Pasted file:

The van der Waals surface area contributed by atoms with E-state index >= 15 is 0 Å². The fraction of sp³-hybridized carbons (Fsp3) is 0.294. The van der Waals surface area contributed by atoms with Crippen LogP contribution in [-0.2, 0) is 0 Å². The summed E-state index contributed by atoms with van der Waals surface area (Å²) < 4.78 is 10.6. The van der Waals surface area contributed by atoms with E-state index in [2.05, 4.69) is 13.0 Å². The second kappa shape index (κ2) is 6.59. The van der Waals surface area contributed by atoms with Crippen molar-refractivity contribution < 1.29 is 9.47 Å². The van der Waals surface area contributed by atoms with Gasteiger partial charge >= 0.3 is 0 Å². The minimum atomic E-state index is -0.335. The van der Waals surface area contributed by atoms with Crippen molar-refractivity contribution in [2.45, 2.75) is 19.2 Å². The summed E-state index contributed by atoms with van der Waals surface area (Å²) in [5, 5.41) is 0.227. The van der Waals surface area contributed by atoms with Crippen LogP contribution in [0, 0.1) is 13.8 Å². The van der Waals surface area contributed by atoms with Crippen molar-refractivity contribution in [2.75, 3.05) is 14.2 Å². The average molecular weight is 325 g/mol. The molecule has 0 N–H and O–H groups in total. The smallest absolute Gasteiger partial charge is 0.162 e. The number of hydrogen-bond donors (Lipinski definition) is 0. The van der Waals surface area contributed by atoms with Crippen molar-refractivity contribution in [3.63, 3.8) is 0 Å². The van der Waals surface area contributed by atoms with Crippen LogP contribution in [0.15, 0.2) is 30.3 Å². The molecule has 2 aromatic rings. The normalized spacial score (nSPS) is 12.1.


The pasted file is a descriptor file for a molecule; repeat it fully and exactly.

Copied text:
The van der Waals surface area contributed by atoms with E-state index >= 15 is 0 Å². The fraction of sp³-hybridized carbons (Fsp3) is 0.294. The van der Waals surface area contributed by atoms with Crippen LogP contribution in [-0.2, 0) is 0 Å². The summed E-state index contributed by atoms with van der Waals surface area (Å²) < 4.78 is 10.6. The van der Waals surface area contributed by atoms with E-state index in [2.05, 4.69) is 13.0 Å². The second kappa shape index (κ2) is 6.59. The van der Waals surface area contributed by atoms with Crippen molar-refractivity contribution < 1.29 is 9.47 Å². The van der Waals surface area contributed by atoms with Gasteiger partial charge >= 0.3 is 0 Å². The minimum atomic E-state index is -0.335. The van der Waals surface area contributed by atoms with Crippen molar-refractivity contribution in [2.45, 2.75) is 19.2 Å². The summed E-state index contributed by atoms with van der Waals surface area (Å²) in [5, 5.41) is 0.227. The van der Waals surface area contributed by atoms with Crippen LogP contribution in [0, 0.1) is 13.8 Å². The van der Waals surface area contributed by atoms with Crippen molar-refractivity contribution in [2.75, 3.05) is 14.2 Å². The average molecular weight is 325 g/mol. The molecule has 0 N–H and O–H groups in total. The smallest absolute Gasteiger partial charge is 0.162 e. The number of hydrogen-bond donors (Lipinski definition) is 0. The van der Waals surface area contributed by atoms with Crippen molar-refractivity contribution in [3.63, 3.8) is 0 Å². The van der Waals surface area contributed by atoms with Crippen LogP contribution in [0.15, 0.2) is 30.3 Å². The molecule has 2 aromatic rings. The normalized spacial score (nSPS) is 12.1.